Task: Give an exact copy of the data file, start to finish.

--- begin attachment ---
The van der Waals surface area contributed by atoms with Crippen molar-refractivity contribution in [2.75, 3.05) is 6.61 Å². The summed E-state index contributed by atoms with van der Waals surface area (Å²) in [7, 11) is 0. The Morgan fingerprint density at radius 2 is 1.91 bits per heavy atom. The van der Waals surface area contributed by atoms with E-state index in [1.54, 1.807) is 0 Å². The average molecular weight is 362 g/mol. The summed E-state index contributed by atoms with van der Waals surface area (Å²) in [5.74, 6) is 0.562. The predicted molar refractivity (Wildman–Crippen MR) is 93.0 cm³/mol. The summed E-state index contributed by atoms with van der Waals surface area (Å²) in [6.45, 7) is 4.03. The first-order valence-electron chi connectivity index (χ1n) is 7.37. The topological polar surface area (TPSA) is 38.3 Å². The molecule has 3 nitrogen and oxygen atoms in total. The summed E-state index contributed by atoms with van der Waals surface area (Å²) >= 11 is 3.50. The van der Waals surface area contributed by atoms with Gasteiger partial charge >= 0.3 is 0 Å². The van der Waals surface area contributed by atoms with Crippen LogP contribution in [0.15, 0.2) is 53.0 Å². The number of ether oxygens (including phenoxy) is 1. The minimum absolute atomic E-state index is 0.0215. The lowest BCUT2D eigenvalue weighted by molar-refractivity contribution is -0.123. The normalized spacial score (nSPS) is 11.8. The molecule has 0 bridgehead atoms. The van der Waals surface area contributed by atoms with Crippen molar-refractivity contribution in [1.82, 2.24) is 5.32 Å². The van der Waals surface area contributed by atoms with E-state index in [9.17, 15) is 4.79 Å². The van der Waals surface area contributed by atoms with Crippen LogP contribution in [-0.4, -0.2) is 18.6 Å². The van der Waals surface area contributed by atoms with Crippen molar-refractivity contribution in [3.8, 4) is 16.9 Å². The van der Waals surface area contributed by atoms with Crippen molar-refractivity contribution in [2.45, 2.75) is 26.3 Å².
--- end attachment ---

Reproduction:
The van der Waals surface area contributed by atoms with Crippen molar-refractivity contribution in [2.75, 3.05) is 6.61 Å². The summed E-state index contributed by atoms with van der Waals surface area (Å²) in [7, 11) is 0. The Morgan fingerprint density at radius 2 is 1.91 bits per heavy atom. The van der Waals surface area contributed by atoms with E-state index in [1.54, 1.807) is 0 Å². The average molecular weight is 362 g/mol. The summed E-state index contributed by atoms with van der Waals surface area (Å²) in [5.74, 6) is 0.562. The predicted molar refractivity (Wildman–Crippen MR) is 93.0 cm³/mol. The summed E-state index contributed by atoms with van der Waals surface area (Å²) in [6.45, 7) is 4.03. The first-order valence-electron chi connectivity index (χ1n) is 7.37. The topological polar surface area (TPSA) is 38.3 Å². The molecule has 3 nitrogen and oxygen atoms in total. The summed E-state index contributed by atoms with van der Waals surface area (Å²) >= 11 is 3.50. The van der Waals surface area contributed by atoms with Gasteiger partial charge >= 0.3 is 0 Å². The van der Waals surface area contributed by atoms with Crippen LogP contribution in [0.15, 0.2) is 53.0 Å². The number of ether oxygens (including phenoxy) is 1. The minimum absolute atomic E-state index is 0.0215. The lowest BCUT2D eigenvalue weighted by molar-refractivity contribution is -0.123. The normalized spacial score (nSPS) is 11.8. The molecule has 0 bridgehead atoms. The van der Waals surface area contributed by atoms with Crippen molar-refractivity contribution in [1.82, 2.24) is 5.32 Å². The van der Waals surface area contributed by atoms with E-state index in [9.17, 15) is 4.79 Å². The van der Waals surface area contributed by atoms with Crippen LogP contribution in [-0.4, -0.2) is 18.6 Å². The van der Waals surface area contributed by atoms with Crippen molar-refractivity contribution in [3.8, 4) is 16.9 Å². The van der Waals surface area contributed by atoms with Crippen molar-refractivity contribution in [2.45, 2.75) is 26.3 Å².